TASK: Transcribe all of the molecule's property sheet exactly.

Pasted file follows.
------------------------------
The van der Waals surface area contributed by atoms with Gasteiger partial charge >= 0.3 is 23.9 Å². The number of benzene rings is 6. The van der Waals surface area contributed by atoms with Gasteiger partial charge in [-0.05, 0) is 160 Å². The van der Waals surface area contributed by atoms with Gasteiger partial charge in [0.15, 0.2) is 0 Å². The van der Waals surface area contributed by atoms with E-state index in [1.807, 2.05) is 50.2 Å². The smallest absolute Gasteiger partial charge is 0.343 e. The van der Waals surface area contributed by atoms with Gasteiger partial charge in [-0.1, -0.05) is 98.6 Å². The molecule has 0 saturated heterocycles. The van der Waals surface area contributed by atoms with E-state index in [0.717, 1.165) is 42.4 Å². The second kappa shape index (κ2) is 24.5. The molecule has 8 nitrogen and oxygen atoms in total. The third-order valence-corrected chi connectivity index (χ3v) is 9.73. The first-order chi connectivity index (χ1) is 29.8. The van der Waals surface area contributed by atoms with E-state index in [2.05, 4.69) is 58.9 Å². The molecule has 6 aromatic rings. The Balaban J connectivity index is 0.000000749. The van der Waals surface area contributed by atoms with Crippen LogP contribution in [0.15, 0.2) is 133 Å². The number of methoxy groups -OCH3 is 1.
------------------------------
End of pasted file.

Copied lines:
The van der Waals surface area contributed by atoms with Gasteiger partial charge >= 0.3 is 23.9 Å². The number of benzene rings is 6. The van der Waals surface area contributed by atoms with Gasteiger partial charge in [-0.05, 0) is 160 Å². The van der Waals surface area contributed by atoms with Gasteiger partial charge in [0.15, 0.2) is 0 Å². The van der Waals surface area contributed by atoms with E-state index in [1.807, 2.05) is 50.2 Å². The smallest absolute Gasteiger partial charge is 0.343 e. The van der Waals surface area contributed by atoms with Gasteiger partial charge in [-0.1, -0.05) is 98.6 Å². The molecule has 0 saturated heterocycles. The van der Waals surface area contributed by atoms with E-state index in [0.717, 1.165) is 42.4 Å². The second kappa shape index (κ2) is 24.5. The molecule has 8 nitrogen and oxygen atoms in total. The third-order valence-corrected chi connectivity index (χ3v) is 9.73. The first-order chi connectivity index (χ1) is 29.8. The van der Waals surface area contributed by atoms with E-state index in [2.05, 4.69) is 58.9 Å². The molecule has 6 aromatic rings. The Balaban J connectivity index is 0.000000749. The van der Waals surface area contributed by atoms with Crippen LogP contribution in [0.15, 0.2) is 133 Å². The number of methoxy groups -OCH3 is 1.